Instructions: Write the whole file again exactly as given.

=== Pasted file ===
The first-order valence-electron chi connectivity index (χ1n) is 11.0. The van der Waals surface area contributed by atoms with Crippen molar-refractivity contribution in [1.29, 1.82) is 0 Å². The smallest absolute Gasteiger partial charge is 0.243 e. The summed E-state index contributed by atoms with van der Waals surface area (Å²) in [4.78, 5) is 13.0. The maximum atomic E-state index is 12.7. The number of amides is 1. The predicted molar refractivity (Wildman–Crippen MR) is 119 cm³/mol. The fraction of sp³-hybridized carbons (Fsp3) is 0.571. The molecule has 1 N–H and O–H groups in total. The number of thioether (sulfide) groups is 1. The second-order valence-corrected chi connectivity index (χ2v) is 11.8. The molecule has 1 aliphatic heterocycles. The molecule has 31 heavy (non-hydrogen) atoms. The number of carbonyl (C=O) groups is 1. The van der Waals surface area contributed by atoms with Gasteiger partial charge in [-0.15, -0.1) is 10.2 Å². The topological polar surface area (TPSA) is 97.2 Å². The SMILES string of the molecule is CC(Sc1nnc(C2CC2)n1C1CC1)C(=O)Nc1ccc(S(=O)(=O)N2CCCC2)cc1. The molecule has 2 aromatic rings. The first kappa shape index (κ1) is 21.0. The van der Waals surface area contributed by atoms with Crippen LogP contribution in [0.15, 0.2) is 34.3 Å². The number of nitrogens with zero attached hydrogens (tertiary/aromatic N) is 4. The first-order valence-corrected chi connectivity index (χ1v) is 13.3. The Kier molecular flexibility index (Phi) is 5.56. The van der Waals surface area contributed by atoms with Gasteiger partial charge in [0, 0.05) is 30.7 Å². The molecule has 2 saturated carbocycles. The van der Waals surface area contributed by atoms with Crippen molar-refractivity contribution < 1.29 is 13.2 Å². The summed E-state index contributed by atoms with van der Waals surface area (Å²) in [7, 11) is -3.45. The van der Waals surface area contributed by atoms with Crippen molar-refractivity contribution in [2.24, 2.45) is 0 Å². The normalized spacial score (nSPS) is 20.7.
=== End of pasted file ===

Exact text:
The first-order valence-electron chi connectivity index (χ1n) is 11.0. The van der Waals surface area contributed by atoms with Crippen molar-refractivity contribution in [1.29, 1.82) is 0 Å². The smallest absolute Gasteiger partial charge is 0.243 e. The summed E-state index contributed by atoms with van der Waals surface area (Å²) in [4.78, 5) is 13.0. The maximum atomic E-state index is 12.7. The number of amides is 1. The predicted molar refractivity (Wildman–Crippen MR) is 119 cm³/mol. The fraction of sp³-hybridized carbons (Fsp3) is 0.571. The molecule has 1 N–H and O–H groups in total. The number of thioether (sulfide) groups is 1. The second-order valence-corrected chi connectivity index (χ2v) is 11.8. The molecule has 1 aliphatic heterocycles. The molecule has 31 heavy (non-hydrogen) atoms. The number of carbonyl (C=O) groups is 1. The van der Waals surface area contributed by atoms with Gasteiger partial charge in [-0.15, -0.1) is 10.2 Å². The topological polar surface area (TPSA) is 97.2 Å². The SMILES string of the molecule is CC(Sc1nnc(C2CC2)n1C1CC1)C(=O)Nc1ccc(S(=O)(=O)N2CCCC2)cc1. The molecule has 2 aromatic rings. The first kappa shape index (κ1) is 21.0. The van der Waals surface area contributed by atoms with Crippen LogP contribution in [0.15, 0.2) is 34.3 Å². The number of nitrogens with zero attached hydrogens (tertiary/aromatic N) is 4. The first-order valence-corrected chi connectivity index (χ1v) is 13.3. The Kier molecular flexibility index (Phi) is 5.56. The van der Waals surface area contributed by atoms with Gasteiger partial charge in [0, 0.05) is 30.7 Å². The molecule has 2 saturated carbocycles. The van der Waals surface area contributed by atoms with Crippen molar-refractivity contribution < 1.29 is 13.2 Å². The summed E-state index contributed by atoms with van der Waals surface area (Å²) in [7, 11) is -3.45. The van der Waals surface area contributed by atoms with Crippen molar-refractivity contribution in [2.24, 2.45) is 0 Å². The normalized spacial score (nSPS) is 20.7.